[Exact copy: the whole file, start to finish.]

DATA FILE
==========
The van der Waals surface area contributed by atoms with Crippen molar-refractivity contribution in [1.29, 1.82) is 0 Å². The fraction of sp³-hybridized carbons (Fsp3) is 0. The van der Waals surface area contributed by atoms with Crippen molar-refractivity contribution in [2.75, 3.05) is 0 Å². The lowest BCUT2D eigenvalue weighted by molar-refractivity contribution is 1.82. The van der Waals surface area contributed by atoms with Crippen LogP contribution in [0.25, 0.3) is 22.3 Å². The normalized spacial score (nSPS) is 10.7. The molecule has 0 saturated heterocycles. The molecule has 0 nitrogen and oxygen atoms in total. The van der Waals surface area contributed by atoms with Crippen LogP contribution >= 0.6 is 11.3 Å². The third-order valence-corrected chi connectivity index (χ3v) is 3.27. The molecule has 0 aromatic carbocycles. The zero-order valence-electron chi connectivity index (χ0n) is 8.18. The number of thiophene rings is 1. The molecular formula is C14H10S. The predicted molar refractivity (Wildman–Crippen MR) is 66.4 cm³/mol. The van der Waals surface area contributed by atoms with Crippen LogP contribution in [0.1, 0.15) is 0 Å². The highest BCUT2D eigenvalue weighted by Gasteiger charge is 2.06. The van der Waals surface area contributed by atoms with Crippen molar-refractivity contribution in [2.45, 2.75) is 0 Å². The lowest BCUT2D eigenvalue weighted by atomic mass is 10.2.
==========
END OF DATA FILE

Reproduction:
The van der Waals surface area contributed by atoms with Crippen molar-refractivity contribution in [1.29, 1.82) is 0 Å². The fraction of sp³-hybridized carbons (Fsp3) is 0. The van der Waals surface area contributed by atoms with Crippen molar-refractivity contribution in [2.75, 3.05) is 0 Å². The lowest BCUT2D eigenvalue weighted by molar-refractivity contribution is 1.82. The van der Waals surface area contributed by atoms with Crippen LogP contribution in [0.25, 0.3) is 22.3 Å². The normalized spacial score (nSPS) is 10.7. The molecule has 0 saturated heterocycles. The molecule has 0 nitrogen and oxygen atoms in total. The van der Waals surface area contributed by atoms with Crippen LogP contribution >= 0.6 is 11.3 Å². The third-order valence-corrected chi connectivity index (χ3v) is 3.27. The molecule has 0 aromatic carbocycles. The zero-order valence-electron chi connectivity index (χ0n) is 8.18. The number of thiophene rings is 1. The molecular formula is C14H10S. The predicted molar refractivity (Wildman–Crippen MR) is 66.4 cm³/mol. The van der Waals surface area contributed by atoms with Crippen LogP contribution in [0.1, 0.15) is 0 Å². The highest BCUT2D eigenvalue weighted by Gasteiger charge is 2.06. The van der Waals surface area contributed by atoms with Crippen molar-refractivity contribution in [2.45, 2.75) is 0 Å². The lowest BCUT2D eigenvalue weighted by atomic mass is 10.2.